• Nautilus 6mm Dyneema/Polyester, 26 g/m, 13.7kN
  • PMI 7mm Nylon, 33.2 g/m, 11.9kN
  • PMI 8mm Nylon,  42 g/m, 14.3kN
  • Nautilus 8mm Dyneema/Polyester+ Kevlar, Aborist Prusik Cord, 30kN
  • PMI 10mm Nylon, 66 g/m, 27kN
  • Kordas 10mm Nylon, 68 g/m, 27kN

Results

Loop testing

Slow pull tests (100mm/minute)
Loop cord
Cord / Rope tested Avg. kN 3.tests Comment
Beal 5mm Dyneema 15kN – double fisherman’s bend 12.74 Broke at the bend
Beal 5mm Dyneema 15kN – triple fisherman’s bend 18.55 Broke at the pin and the bend
Aspiring 5mm Dyneema 15kN – double fisherman’s bend 18.54 Broke at the bend
Aspiring 5mm Dyneema 15kN – triple fisherman’s bend 21.31 Broke at the bend
Nautilus 5mm Dyneema / Polyester 10kN – double fisherman’s bend 13.59 Broke at the bend
Nautilus 5mm Dyneema / Polyester 10kN – triple fisherman’s bend 15.51 Broke at the bend
Beal 5.5mm  Dyneema / Nylon 18kN – double fisherman’s bend 13.38 Broke at the bend
Beal 5.5mm  Dyneema / Nylon 18kN – triple fisherman’s bend 17.26 Broke at the bend
Nautilus 6mm Dyneema / Polyester 14kN – double fisherman’s bend 17.71 Broke at the bend
PMI 7mm Nylon 11.9kN – double fisherman’s bend 18.86 Broke at the pin
PMI 8mm Nylon 14.3kN – double fisherman’s bend 23.82 Broke at the pin and the bend
PMI 8mm Nylon 14.3kN – figure-8 rethread bend 20.34 Broke at the pin and the bend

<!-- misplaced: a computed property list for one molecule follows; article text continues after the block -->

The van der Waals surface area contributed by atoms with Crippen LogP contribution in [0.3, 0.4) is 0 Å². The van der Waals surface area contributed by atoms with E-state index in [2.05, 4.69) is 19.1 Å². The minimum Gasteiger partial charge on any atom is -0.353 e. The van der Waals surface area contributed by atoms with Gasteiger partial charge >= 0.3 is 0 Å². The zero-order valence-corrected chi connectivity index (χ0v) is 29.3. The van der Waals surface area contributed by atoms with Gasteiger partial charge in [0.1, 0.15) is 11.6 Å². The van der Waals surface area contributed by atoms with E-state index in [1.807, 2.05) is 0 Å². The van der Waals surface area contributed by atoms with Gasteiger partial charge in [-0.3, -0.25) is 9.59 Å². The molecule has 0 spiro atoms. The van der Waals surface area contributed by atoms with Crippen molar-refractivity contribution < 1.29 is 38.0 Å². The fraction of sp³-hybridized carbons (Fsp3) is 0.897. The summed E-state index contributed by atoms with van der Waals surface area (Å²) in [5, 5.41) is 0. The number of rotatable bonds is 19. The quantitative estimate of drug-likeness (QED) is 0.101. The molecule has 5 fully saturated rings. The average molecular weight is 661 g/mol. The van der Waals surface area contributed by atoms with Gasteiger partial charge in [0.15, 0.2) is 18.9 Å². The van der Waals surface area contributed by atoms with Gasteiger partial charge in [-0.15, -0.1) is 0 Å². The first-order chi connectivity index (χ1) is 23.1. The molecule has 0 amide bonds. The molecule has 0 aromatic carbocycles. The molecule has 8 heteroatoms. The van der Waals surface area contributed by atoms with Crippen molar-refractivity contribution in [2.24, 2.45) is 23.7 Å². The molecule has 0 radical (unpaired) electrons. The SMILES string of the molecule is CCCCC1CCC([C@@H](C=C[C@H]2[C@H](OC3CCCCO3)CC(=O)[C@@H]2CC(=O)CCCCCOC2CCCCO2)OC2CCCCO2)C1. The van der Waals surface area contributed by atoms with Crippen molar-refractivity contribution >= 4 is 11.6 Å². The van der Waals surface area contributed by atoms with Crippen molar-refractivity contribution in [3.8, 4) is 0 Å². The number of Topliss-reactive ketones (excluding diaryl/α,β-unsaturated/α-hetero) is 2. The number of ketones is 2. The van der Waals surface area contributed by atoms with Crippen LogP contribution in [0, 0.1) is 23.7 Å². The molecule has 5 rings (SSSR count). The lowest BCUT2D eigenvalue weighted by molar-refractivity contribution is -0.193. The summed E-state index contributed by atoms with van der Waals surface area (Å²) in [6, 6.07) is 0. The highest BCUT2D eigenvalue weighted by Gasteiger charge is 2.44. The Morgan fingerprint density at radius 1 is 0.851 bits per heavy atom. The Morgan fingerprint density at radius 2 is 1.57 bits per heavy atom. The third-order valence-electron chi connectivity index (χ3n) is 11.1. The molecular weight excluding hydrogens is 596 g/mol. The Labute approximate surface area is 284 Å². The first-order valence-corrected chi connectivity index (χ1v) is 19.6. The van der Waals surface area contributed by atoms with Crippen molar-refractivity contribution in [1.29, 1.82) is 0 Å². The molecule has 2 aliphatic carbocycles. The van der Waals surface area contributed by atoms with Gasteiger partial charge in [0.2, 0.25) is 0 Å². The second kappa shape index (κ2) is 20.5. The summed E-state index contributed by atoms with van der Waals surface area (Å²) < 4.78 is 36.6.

Nautilus 8mm Dyneema / Polyester + Kevlar 30kN – double fisherman’s bend 34.23 Broke at the pin and the bend
Nautilus 8mm Dyneema / Polyester + Kevlar 30kN – figure-8 rethread bend 33.44 Broke at the bend
PMI 10mm Classic Sport Nylon 27kN – double fisherman’s bend 36.71 Broke at the pin and the bend
Kordas 10mm Dana Nylon 27kN – double fisherman’s bend 32.24 Broke at the pin

Rock thread testing

Slow pull tests (100mm/minute)

Rock thread cord
Cord / Rope tested Avg. kN 3.tests Comment
Beal 5mm Dyneema 15kN – triple fisherman’s bend 18.58 Broke at the pin and the bend
Aspiring 5mm Dyneema 15kN – triple fisherman’s bend 20.98 Broke at the bend
Nautilus 5mm Dyneema / Polyester 10kN – triple fisherman’s bend 12.90 Broke at the bend
Beal 5.5mm  Dyneema / Nylon 18kN – triple fisherman’s bend 16.95 Broke at the bend
Nautilus 6mm Dyneema / Polyester 14kN – double fisherman’s bend 17.06 Broke at the bend
PMI 7mm Nylon 11.9kN – double fisherman’s bend 12.88 Broke at the thread
PMI 8mm Nylon 14.3kN – double fisherman’s bend 17.41 Broke at the thread
Nautilus 8mm Dyneema / Polyester + Kevlar 30kN – double fisherman’s bend 33.78 Broke at the bend
PMI 10mm Classic Sport Nylon 27kN – double fisherman’s bend 26.78 Broke at the thread
Kordas 10mm Dana Nylon 27kN – double fisherman’s bend 27.73 Broke at the thread

Rock V-thread testing

Slow pull tests (100mm/minute)

Rock V thread
Cord tested Avg. kN 3.tests Comment
Beal 5mm Dyneema 15kN – double fisherman’s bend 18.58 Broke at the thread
Aspiring 5mm Dyneema 15kN – double fisherman’s bend 20.98 Broke at the pin and the thread

Analysis

Loop testing

When joining the loops with a bend to get above 15kN for recreational use:

  • Triple fisherman’s: Beal 5mm Dyneema, Nautilus 5mm Dyneema/Polyester, Beal 5.5mm  Dyneema/Nylon
  • Double fisherman’s: Aspiring 5mm Dyneema, Nautilus 6mm Dyneema/Polyester, PMI 7mm Nylon 

When joining the loops with a bend to get above 20kN for rescue use:

  • Triple fisherman’s: Aspiring 5mm Dyneema/Polyester